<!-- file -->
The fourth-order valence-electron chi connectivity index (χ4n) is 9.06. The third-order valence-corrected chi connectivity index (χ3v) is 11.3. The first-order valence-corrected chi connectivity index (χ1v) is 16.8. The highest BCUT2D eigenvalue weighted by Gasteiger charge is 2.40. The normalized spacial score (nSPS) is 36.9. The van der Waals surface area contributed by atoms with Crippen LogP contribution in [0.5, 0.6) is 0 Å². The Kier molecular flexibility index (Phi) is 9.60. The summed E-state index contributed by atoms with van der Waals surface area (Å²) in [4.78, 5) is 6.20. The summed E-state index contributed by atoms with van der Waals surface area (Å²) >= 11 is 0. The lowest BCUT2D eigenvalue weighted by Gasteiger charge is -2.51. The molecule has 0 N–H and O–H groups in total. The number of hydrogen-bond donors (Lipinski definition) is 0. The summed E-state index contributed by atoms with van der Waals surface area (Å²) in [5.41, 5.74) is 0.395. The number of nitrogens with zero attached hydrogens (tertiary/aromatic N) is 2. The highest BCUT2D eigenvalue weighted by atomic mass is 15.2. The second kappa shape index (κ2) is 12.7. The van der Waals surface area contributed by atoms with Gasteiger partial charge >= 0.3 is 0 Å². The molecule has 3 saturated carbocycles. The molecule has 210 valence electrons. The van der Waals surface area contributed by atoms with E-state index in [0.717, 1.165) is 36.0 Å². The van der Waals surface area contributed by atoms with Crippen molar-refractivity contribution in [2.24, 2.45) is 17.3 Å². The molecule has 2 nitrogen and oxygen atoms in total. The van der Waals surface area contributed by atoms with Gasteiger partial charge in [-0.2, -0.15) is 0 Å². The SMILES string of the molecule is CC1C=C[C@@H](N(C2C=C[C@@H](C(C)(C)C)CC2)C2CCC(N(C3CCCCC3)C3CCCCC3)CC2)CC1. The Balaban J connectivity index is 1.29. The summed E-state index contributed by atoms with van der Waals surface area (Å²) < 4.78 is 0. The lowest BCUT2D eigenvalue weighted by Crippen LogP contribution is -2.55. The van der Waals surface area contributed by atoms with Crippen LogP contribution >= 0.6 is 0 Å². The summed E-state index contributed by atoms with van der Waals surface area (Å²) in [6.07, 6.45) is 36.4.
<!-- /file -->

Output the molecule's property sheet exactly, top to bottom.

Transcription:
The fourth-order valence-electron chi connectivity index (χ4n) is 9.06. The third-order valence-corrected chi connectivity index (χ3v) is 11.3. The first-order valence-corrected chi connectivity index (χ1v) is 16.8. The highest BCUT2D eigenvalue weighted by Gasteiger charge is 2.40. The normalized spacial score (nSPS) is 36.9. The van der Waals surface area contributed by atoms with Crippen LogP contribution in [0.5, 0.6) is 0 Å². The Kier molecular flexibility index (Phi) is 9.60. The summed E-state index contributed by atoms with van der Waals surface area (Å²) in [4.78, 5) is 6.20. The summed E-state index contributed by atoms with van der Waals surface area (Å²) >= 11 is 0. The lowest BCUT2D eigenvalue weighted by Gasteiger charge is -2.51. The molecule has 0 N–H and O–H groups in total. The number of hydrogen-bond donors (Lipinski definition) is 0. The summed E-state index contributed by atoms with van der Waals surface area (Å²) in [5.41, 5.74) is 0.395. The number of nitrogens with zero attached hydrogens (tertiary/aromatic N) is 2. The highest BCUT2D eigenvalue weighted by atomic mass is 15.2. The second kappa shape index (κ2) is 12.7. The van der Waals surface area contributed by atoms with Gasteiger partial charge >= 0.3 is 0 Å². The molecule has 3 saturated carbocycles. The molecule has 210 valence electrons. The van der Waals surface area contributed by atoms with E-state index in [0.717, 1.165) is 36.0 Å². The van der Waals surface area contributed by atoms with Crippen molar-refractivity contribution in [2.24, 2.45) is 17.3 Å². The molecule has 2 nitrogen and oxygen atoms in total. The van der Waals surface area contributed by atoms with Gasteiger partial charge in [-0.2, -0.15) is 0 Å². The SMILES string of the molecule is CC1C=C[C@@H](N(C2C=C[C@@H](C(C)(C)C)CC2)C2CCC(N(C3CCCCC3)C3CCCCC3)CC2)CC1. The Balaban J connectivity index is 1.29. The summed E-state index contributed by atoms with van der Waals surface area (Å²) < 4.78 is 0. The lowest BCUT2D eigenvalue weighted by Crippen LogP contribution is -2.55. The van der Waals surface area contributed by atoms with Crippen LogP contribution >= 0.6 is 0 Å². The summed E-state index contributed by atoms with van der Waals surface area (Å²) in [6.07, 6.45) is 36.4.